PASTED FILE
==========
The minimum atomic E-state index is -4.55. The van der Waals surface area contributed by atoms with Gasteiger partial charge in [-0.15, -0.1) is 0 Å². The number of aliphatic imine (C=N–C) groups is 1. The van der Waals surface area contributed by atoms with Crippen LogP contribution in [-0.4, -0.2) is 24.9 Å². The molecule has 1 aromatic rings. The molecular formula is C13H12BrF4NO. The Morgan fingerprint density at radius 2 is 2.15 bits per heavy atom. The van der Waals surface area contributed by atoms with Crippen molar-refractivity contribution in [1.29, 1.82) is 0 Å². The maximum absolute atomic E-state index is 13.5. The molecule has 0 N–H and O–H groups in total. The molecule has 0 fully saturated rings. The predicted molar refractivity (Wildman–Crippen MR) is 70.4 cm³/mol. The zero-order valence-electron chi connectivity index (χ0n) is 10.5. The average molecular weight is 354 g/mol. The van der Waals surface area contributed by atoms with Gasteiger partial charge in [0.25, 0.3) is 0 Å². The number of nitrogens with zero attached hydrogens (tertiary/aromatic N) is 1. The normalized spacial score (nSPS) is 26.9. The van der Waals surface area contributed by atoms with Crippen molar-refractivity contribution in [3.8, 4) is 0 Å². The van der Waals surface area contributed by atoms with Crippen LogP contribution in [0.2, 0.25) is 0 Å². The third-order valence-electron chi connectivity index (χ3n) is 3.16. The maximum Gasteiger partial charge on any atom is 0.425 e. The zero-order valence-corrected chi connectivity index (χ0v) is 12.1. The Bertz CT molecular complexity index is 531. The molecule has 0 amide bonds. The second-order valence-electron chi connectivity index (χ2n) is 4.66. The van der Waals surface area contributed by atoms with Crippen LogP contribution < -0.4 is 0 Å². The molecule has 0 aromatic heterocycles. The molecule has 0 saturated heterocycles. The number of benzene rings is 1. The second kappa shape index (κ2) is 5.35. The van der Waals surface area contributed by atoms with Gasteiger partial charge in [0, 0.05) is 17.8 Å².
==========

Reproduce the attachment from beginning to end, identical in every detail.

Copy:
The minimum atomic E-state index is -4.55. The van der Waals surface area contributed by atoms with Gasteiger partial charge in [-0.15, -0.1) is 0 Å². The number of aliphatic imine (C=N–C) groups is 1. The van der Waals surface area contributed by atoms with Crippen LogP contribution in [-0.4, -0.2) is 24.9 Å². The molecule has 1 aromatic rings. The molecular formula is C13H12BrF4NO. The Morgan fingerprint density at radius 2 is 2.15 bits per heavy atom. The van der Waals surface area contributed by atoms with Crippen molar-refractivity contribution in [1.29, 1.82) is 0 Å². The maximum absolute atomic E-state index is 13.5. The molecule has 0 N–H and O–H groups in total. The molecule has 0 fully saturated rings. The predicted molar refractivity (Wildman–Crippen MR) is 70.4 cm³/mol. The zero-order valence-electron chi connectivity index (χ0n) is 10.5. The average molecular weight is 354 g/mol. The van der Waals surface area contributed by atoms with Gasteiger partial charge in [0.25, 0.3) is 0 Å². The number of nitrogens with zero attached hydrogens (tertiary/aromatic N) is 1. The normalized spacial score (nSPS) is 26.9. The van der Waals surface area contributed by atoms with Crippen molar-refractivity contribution in [3.8, 4) is 0 Å². The van der Waals surface area contributed by atoms with Crippen LogP contribution in [0.2, 0.25) is 0 Å². The third-order valence-electron chi connectivity index (χ3n) is 3.16. The maximum Gasteiger partial charge on any atom is 0.425 e. The zero-order valence-corrected chi connectivity index (χ0v) is 12.1. The Bertz CT molecular complexity index is 531. The molecule has 0 amide bonds. The second-order valence-electron chi connectivity index (χ2n) is 4.66. The van der Waals surface area contributed by atoms with Crippen LogP contribution < -0.4 is 0 Å². The molecule has 0 aromatic heterocycles. The molecule has 0 saturated heterocycles. The number of benzene rings is 1. The second kappa shape index (κ2) is 5.35. The van der Waals surface area contributed by atoms with Gasteiger partial charge in [0, 0.05) is 17.8 Å².